To encourage the uptake of EnMS, the role of energy efficiency as part of broader company strategies needs to be highlighted. For example, energy efficiency is part of the climate + strategy from Elkem, a Norwegian silicon producer. It is also considered in systems like the GRI certified "Corporate Sustainability ManagementSystem" of Tofuture from Finland helping retailers to manage their supply relations with producers.
The company's internal energy policy remains the main driver in implementing and improving its EnMS. The policy reflects the commitment of top management to ensuring that the organization can continually maintain and improve its efforts to achieve a more energy-efficient operation and energy conservation. The management system also includes an education and information plan on energy-related issues for the employees. The EnMS as a whole must be described so that it is accessible and understandable to all relevant people.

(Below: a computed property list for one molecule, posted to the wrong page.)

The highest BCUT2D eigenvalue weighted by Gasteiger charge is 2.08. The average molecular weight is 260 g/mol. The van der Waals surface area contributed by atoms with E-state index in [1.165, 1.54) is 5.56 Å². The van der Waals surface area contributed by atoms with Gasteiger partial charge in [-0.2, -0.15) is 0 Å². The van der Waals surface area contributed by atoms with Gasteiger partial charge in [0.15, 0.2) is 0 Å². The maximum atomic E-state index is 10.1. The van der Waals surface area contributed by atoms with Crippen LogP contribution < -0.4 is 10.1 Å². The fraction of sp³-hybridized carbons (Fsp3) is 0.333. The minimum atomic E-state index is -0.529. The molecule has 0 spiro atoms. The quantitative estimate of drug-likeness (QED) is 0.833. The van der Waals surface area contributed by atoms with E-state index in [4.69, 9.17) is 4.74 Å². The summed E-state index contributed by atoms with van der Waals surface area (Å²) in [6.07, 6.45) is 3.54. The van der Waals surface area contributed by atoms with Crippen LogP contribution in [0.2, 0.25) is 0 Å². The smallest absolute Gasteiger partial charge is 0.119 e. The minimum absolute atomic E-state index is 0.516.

EnMS and company management are requested to review the EnMS regularly to ensure its continuing suitability. The management review addresses the possible need for changes to policy, targets, action programmes and other elements f the EnMS, in light of the commitment to continual improvement.
What is outlined here is just a brief description of the EnMS. Energy Efficiency in Industrial Processes (EEIP) is operating 'Process workstream' of which the present article's author is the Chairman. The key objective of this work is to promote manufacturing processes as the primary area for achieving industrial energy efficiency gains, while supporting innovation and long term competitiveness of the European industry, and exchange of solutions & best practices. In addition,we are looking at how individual EU policy measures impact energy efficiency of the whole process 'system'. To conclude, EnMS is often seen as being only suitable for larger energy intensive industries. This authors' view is that it could be effectively introduced across the sectors and provide for a stepping stone for widest business energy efficiency in Europe.